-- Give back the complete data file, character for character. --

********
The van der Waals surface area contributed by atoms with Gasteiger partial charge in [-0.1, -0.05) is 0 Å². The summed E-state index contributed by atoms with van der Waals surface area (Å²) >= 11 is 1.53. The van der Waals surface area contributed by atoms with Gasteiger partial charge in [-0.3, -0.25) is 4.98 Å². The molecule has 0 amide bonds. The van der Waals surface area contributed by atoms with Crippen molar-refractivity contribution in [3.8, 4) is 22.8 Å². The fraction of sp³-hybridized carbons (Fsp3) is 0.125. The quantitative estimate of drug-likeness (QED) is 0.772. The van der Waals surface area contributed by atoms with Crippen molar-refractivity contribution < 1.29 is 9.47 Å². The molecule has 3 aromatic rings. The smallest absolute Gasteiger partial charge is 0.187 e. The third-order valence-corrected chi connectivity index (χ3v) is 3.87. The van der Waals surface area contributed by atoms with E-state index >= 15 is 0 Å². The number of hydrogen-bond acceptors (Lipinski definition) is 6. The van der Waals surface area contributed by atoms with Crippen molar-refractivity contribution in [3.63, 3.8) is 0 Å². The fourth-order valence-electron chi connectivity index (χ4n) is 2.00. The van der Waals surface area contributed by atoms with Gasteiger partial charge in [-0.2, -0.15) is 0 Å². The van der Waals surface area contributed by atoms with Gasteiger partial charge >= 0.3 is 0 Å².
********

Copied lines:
The van der Waals surface area contributed by atoms with Gasteiger partial charge in [-0.1, -0.05) is 0 Å². The summed E-state index contributed by atoms with van der Waals surface area (Å²) >= 11 is 1.53. The van der Waals surface area contributed by atoms with Gasteiger partial charge in [-0.3, -0.25) is 4.98 Å². The molecule has 0 amide bonds. The van der Waals surface area contributed by atoms with Crippen molar-refractivity contribution in [3.8, 4) is 22.8 Å². The fraction of sp³-hybridized carbons (Fsp3) is 0.125. The quantitative estimate of drug-likeness (QED) is 0.772. The van der Waals surface area contributed by atoms with Crippen molar-refractivity contribution < 1.29 is 9.47 Å². The molecule has 3 aromatic rings. The smallest absolute Gasteiger partial charge is 0.187 e. The third-order valence-corrected chi connectivity index (χ3v) is 3.87. The van der Waals surface area contributed by atoms with E-state index >= 15 is 0 Å². The number of hydrogen-bond acceptors (Lipinski definition) is 6. The van der Waals surface area contributed by atoms with Crippen molar-refractivity contribution in [3.63, 3.8) is 0 Å². The fourth-order valence-electron chi connectivity index (χ4n) is 2.00. The van der Waals surface area contributed by atoms with Gasteiger partial charge in [-0.2, -0.15) is 0 Å². The van der Waals surface area contributed by atoms with Gasteiger partial charge >= 0.3 is 0 Å².